The bees’ secret to storing and preserving pollen is that they convert the pollen pellets that they gather into “bee bread,” which is a combination of pollen, honey and enzymes.  The honey and enzymes combine to form a natural preservative that keeps the pollen from spoiling, and preserves its nutritional value almost indefinitely.  This bee bread is stored inside the honey combs, typically alongside the brood nest, where it is consumed by nurse bees who convert it to royal jelly or worker jelly to feed larvae.

One of the more satisfying sights to a conscientious beekeeper when inspecting a hive is finding a giant colorful frame of beebread.  The colors give away the sources from where the bees have been collecting pollen.  In Southern California, yellow bee bread in the spring typically means that the bees have been working golden mustard, while yellow bee bread in the fall generally originates from goldenrod.  Sometimes – especially in areas where the bees are located near residential homes and exotic gardens – we notice the strangest assortment of colors.  Bright blue or near florescent red can make a beekeeper scratch his head, and wonder, “Where in the world did that pollen come from!”

Orange Blossom Honey

California has many well-documented problems: wildfires, traffic jams, and earthquakes immediately come to mind.  On the other hand, however, California has orange blossom honey!

Beginning around the middle of March and lasting until about the middle of April, citrus trees – including orange, tangerine, lemons, limes, and grapefruit – all blossom in full force, emitting the sweet aroma of citrus bloom.  A walk inside a blossoming citrus grove is a sensory experience to behold:  beautiful spring weather, bright green leaves, spectacular aroma, and happy honeybees buzzing everywhere.

During springtime in California, with many types of wildflowers blooming, honeybees have countless options of where to forage.  Typically, however, one of their first choices are the orange trees, and who can blame them?

In Southern California, a downside of orange blossoms flowering in March, if there can be one, is that a strong nectar flow of citrus trees can draw bees away from nearby blooming avocado trees.  This dual blooming has the potential to impair nearby avocado pollination.  Avocado farmers who neighbor flowering citrus trees need to be aware of the competition for their bees, and compensate by keeping extra colonies of honeybees in their avocado groves to pollinate their trees.

Flowers in December

In the Northern Hemisphere, not too many plants offer honeybees blossoming flowers during December.  One exception is the jade plant, also knows as Crassula Ovata.  In most parts of the country, jade is a houseplant, but here in California, jade grows outside, primarily in outdoor household gardens.  Jade, a native of South Africa, is a succulent plant that thrives in subtropical climates and doesn’t require much water.  Therefore, it is especially popular with water-thrifty homeowners in California.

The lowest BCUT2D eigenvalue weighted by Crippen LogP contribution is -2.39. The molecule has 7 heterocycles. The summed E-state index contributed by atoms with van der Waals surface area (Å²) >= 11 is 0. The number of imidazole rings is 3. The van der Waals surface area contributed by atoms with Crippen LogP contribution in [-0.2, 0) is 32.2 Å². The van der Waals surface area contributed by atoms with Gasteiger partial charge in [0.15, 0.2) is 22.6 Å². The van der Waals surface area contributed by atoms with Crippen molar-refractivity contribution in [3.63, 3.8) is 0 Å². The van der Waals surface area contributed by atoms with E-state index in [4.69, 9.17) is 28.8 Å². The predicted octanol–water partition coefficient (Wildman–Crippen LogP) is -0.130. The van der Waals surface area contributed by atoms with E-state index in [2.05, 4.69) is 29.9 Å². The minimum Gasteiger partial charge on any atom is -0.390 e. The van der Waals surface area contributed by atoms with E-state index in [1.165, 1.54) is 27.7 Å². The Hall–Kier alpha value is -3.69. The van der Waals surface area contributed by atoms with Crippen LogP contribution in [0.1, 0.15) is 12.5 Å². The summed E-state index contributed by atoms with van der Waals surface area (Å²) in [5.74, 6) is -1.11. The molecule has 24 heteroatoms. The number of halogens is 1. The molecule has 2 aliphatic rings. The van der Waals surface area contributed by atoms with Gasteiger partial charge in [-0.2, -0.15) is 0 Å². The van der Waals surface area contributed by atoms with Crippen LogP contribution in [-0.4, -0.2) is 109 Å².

To produce blossoms, jade takes its cues from the weather.  It needs long nights, cool and dry days.  December in California fits the bill perfectly.  Usually around the first week in December, buds appear, shortly thereafter followed by somewhat sticky, pink and white, star-shaped flowers.

The bees in our queen bee yard are usually rather dormant in December, taking a well-needed vacation from the hard work of raising queens over much of the year.  Nevertheless, the blooming jade plants perk them up a little.  Where else can a vacationing honeybee get a nice serving of fresh nectar in the middle of December?

Wildflower Meadows would like to thank all our customers and friends for a successful 2015.  We wish each and everyone of you a joyous and happy holiday season.  Our best wishes to you all for 2016!

Acacia Tree Blossoms: The Start of Queen Honey Bee Rearing

When it comes to raising queen honeybees there is no more welcome sight than the first blossoms of the year.  After a long dearth of pollen and nectar, a fresh and abundant new pollen source dramatically raises the activity of the bees.  The queen bees begin to lay eggs in earnest and bee populations begin their spring explosion.  In Southern California, early signs of spring often appear near the end of January, punctuated by the spectacular yellow blossoms of acacia.

The honeybees in the queen-rearing yard come to life with the big fluffy yellow blossoms that are loaded with nutritious pollen.  Once the acacia pollen starts coming in, the breeder queen bees accelerate their brood rearing.  Shortly after the appearance of the first blossoms, the queen bees will begin to rear the first drones of the season.

There are over 800 species of acacia in the world, making it one of the world’s largest tree species.  Acacias are found in Australia, Africa, Hawaii, and Central America.  They are also well established in the United States, specifically in California, Arizona, and South Carolina.  The acacia tree blossoms are pea shaped and, at least in California, are a very bright and bold yellow. California acacias are not a particularly strong honey producer, but the bees thoroughly enjoy the flowers for pollen!

Although acacia honey is renowned and highly prized, believe it or not, most “acacia” honey actually does not originate from acacia trees – but rather from black locust trees!  Black locust is also called “false acacia.”  The black locust tree is found in Southern Europe as well as in the United States.  This “acacia” honey is some of the most delicious tasting honey in the world; pale and clear with exquisite flavor, and well worth a try if you can find it.